HMRC's anonymous tax evasion hotline takes 300 calls a day

18th June 2013 | News

The anonymous hotline set up to enable members of the public to inform HM Revenue and Customs (HMRC) of potential tax evaders has received more than 300 calls a day in the past 12 months.
 
According to a freedom of information request by Bloomsbury Professional, a legal and tax book publisher, HMRC received 72,000 calls in the last year.
 
Martin Casimir, managing director of Bloomsbury Professional, believes the high number of anonymous tip-offs reflects an increased public awareness and discontent regarding tax evasion.
 
"The sheer volume of calls to the hotline is astounding. People are clearly keen to ensure that no one cheats the tax system and that everybody pays their fair share," he said.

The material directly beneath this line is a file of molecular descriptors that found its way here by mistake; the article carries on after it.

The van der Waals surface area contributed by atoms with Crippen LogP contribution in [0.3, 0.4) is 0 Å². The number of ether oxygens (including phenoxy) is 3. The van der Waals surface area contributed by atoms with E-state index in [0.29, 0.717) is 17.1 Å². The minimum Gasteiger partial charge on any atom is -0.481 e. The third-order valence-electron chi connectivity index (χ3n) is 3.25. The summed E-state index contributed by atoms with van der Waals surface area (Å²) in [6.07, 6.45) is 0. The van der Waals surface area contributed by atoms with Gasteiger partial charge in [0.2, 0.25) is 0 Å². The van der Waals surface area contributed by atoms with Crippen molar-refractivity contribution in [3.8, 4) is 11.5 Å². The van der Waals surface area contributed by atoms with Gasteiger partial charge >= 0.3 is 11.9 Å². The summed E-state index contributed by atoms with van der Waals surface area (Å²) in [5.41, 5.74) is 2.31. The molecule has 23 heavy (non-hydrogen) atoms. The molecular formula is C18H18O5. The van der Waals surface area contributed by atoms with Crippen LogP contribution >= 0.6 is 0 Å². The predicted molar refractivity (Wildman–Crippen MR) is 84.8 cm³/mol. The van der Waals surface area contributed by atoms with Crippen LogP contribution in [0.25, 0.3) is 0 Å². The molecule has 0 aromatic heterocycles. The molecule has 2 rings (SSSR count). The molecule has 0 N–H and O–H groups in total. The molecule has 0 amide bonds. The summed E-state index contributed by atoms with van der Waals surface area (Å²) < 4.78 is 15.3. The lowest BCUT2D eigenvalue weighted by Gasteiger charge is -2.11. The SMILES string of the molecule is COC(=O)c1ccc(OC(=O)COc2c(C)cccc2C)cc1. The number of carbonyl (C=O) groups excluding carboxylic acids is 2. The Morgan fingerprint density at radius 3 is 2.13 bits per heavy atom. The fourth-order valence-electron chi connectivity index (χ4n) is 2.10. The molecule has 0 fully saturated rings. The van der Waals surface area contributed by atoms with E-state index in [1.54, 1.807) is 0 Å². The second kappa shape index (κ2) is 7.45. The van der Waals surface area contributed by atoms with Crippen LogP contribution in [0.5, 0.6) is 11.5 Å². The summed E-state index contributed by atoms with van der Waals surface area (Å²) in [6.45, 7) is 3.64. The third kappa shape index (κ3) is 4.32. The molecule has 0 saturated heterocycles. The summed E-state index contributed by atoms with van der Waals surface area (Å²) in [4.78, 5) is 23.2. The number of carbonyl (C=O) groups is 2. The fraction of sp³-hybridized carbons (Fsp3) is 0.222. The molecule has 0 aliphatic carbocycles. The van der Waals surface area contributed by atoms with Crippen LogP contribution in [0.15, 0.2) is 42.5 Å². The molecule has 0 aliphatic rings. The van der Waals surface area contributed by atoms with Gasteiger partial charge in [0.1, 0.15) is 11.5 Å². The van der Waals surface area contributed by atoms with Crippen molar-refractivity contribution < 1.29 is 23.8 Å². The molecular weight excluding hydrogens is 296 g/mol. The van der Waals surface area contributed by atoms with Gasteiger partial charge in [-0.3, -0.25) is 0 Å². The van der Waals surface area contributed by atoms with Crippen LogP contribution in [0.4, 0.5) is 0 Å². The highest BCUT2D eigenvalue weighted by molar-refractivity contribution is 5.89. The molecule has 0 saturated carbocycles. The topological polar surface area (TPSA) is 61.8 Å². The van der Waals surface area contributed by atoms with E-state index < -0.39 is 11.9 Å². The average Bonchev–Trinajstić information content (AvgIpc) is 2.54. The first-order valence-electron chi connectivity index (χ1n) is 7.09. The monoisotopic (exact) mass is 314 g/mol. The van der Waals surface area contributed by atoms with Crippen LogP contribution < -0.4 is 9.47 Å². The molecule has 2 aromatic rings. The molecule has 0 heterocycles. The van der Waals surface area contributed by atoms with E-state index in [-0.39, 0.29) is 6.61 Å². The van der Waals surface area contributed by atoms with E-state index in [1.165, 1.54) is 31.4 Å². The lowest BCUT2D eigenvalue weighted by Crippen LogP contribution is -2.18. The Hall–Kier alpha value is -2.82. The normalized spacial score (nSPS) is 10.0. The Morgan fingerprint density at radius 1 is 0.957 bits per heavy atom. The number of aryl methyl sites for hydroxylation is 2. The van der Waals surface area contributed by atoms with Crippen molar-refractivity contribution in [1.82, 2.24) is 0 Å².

"For many people, wages have flat-lined in real terms over the past few years while at the same time the tax burden has increased.
 
"That makes them especially indignant and motivated to call the helpline if they suspect tax evasion."
 
Nevertheless, HMRC would not disclose how many of those calls received have led to successful prosecutions of tax evasion. Indeed there are question marks surrounding whether HMRC has the resources to even attend to the multiple complaints it receives, with Mr Casimir suggesting HMRC is "already [running] on a stretched budget".
 
The National Audit Office (NAO) has even identified the hotline as being the least cost-effective means of detecting tax evaders.
 
The service yields just twice the amount of money that it costs to operate, although the most recent data relates to tax collected after tip-offs received back in 2006. In that year just £2.6m was collected from the dedicated hotline, significantly lower than the initial estimate of £32.5m.
 
In reality, further investigation can lead to additional income tax being paid, but the sums are relatively small and in many cases the information given by anonymous callers is simply not enough for the HMRC follow up.
 
Adam Craggs, a tax partner at law firm Reynolds Porter Chamberlain, said: "The vast majority of people who phone up do not give sufficient information for HMRC to be able to take further action."